Center on Stress and Health

Cancer, and Stress and Trauma

Giese-Davis, J., C. Bliss-Isberg, et al. (2006). "The effect of peer counseling on quality of life following diagnosis of breast cancer: an observational study." Psychooncology 15(11): 1014-22.
Women with breast cancer express the greatest need for counseling at the time of diagnosis and report that the intervention they want is to be able to speak with someone who has the same cancer, but has lived through the crisis of treatment and is leading a 'normal' life. We conducted an observational study of a 6-month peer-counseling intervention testing outcomes for both newly diagnosed women (Sojourners) and peer counselors (Navigators) as a first step toward the goal of validating a peer navigator program. Significant improvement in the Sojourners was observed in trauma symptoms, emotional well-being, cancer self-efficacy, and desire for information on breast cancer resources. Navigators maintained baseline levels of the outcome variables, but increased in dissatisfaction with their interactions with their medical team and increased emotional suppression. Our findings indicate that peer navigation may halt a decline in quality of life that is commonly found in the first year following breast cancer diagnosis. In addition, Navigators were not adversely affected by their experience; however, careful training and supervision of Navigators is crucial to overall success. Randomized clinical trials are needed to demonstrate the efficacy of peer navigator programs.

Butler, L. D., C. Koopman, et al. (2003). "Psychological distress and pain significantly increase before death in metastatic breast cancer patients." Psychosom Med 65(3): 416-26.
OBJECTIVE: This study was designed to examine the course of psychological distress and pain from study entry to death in 59 women with metastatic breast cancer participating in a randomized trial of the effects of group psychotherapy on psychosocial outcomes and survival. It was hypothesized that psychological distress would increase significantly before death independent of changes in pain. METHOD: Data were collected as part of a larger study (N = 125). Analyses were based on data from a subset of women who had died and for whom we had data from at least three assessments. Mean levels of mood, trauma symptoms, depression symptoms, well-being, and pain over three time points were examined: at baseline (T1), the second-to-last assessment before death (T2), and the last assessment before death (T3). RESULTS: Results indicate that while psychological distress remained relatively constant or declined from T1 to T2, means on all measures significantly changed in the hypothesized direction from T2 to T3. Neither self-reported pain, nor the passage of time, appeared to account for these changes. Additionally, participation in group psychotherapy did not have a significant impact on this change in distress proximal to death. CONCLUSIONS: Results suggest that specialized end-stage clinical interventions are particularly needed for cancer patients as they approach death. Moreover, intervention studies for patients with deteriorating illnesses may need to take this "spike" in psychological distress and pain proximal to death into account to avoid Type II errors in evaluations of psychological outcomes.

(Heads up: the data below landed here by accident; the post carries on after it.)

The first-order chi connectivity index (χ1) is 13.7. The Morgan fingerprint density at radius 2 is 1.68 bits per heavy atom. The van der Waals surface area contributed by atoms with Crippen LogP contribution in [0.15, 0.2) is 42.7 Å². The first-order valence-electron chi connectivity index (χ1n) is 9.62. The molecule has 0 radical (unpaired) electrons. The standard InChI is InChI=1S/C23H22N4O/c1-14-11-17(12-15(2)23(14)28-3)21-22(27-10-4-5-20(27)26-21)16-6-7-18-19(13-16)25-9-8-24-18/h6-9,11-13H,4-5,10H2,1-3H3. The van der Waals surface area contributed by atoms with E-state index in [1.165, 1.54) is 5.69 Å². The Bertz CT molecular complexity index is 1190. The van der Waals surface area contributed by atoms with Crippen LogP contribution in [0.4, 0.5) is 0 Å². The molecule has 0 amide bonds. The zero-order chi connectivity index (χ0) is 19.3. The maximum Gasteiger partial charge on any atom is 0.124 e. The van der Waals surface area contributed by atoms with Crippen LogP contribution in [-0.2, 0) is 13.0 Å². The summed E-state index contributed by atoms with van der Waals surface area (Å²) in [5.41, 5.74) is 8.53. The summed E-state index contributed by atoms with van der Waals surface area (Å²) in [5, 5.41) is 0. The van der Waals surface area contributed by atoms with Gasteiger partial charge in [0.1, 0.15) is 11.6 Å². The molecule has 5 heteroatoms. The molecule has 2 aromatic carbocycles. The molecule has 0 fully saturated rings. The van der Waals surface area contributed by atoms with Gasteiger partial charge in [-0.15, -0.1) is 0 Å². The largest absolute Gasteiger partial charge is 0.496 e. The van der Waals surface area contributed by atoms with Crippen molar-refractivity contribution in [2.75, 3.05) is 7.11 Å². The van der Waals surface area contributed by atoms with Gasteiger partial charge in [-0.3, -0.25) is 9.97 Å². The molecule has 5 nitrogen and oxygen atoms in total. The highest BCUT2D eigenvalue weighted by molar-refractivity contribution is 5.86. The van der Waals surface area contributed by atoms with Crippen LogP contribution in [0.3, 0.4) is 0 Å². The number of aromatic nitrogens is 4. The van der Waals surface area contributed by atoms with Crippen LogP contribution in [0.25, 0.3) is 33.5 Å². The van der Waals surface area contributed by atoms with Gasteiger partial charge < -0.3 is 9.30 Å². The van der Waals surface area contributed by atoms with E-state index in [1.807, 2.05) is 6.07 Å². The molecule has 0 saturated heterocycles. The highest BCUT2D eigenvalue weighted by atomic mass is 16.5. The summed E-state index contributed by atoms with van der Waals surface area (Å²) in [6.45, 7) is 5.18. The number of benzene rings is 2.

Winzelberg, A. J., C. Classen, et al. (2003). "Evaluation of an internet support group for women with primary breast cancer." Cancer 97(5): 1164-73.
BACKGROUND: Women with breast carcinoma commonly experience psychologic distress following their diagnosis. Women who participate in breast cancer support groups have reported significant reduction in their psychologic distress and pain and improvement in the quality of their lives. Web-based breast cancer social support groups are widely used, but little is known of their effectiveness. Preliminary evidence suggests that women benefit from their participation in web-based support groups. METHODS: Seventy-two women with primary breast carcinoma were assigned randomly to a 12-week, web-based, social support group (Bosom Buddies). The group was semistructured, moderated by a health care professional, and delivered in an asynchronous newsgroup format. RESULTS: The results indicate that a web-based support group can be useful in reducing depression and cancer-related trauma, as well as perceived stress, among women with primary breast carcinoma. The effect sizes ranged from 0.38 to 0.54. Participants perceived a variety of benefits and high satisfaction from their participation in the intervention CONCLUSIONS: This study demonstrated that the web-based program, Bosom Buddies, was effective in reducing participants' scores on depression, perceived stress, and cancer-related trauma measures. The effect size of the intervention was in the moderate range. Although web-based social support groups offer many advantages, this delivery mechanism presents a number of ethical issues that need to be addressed.

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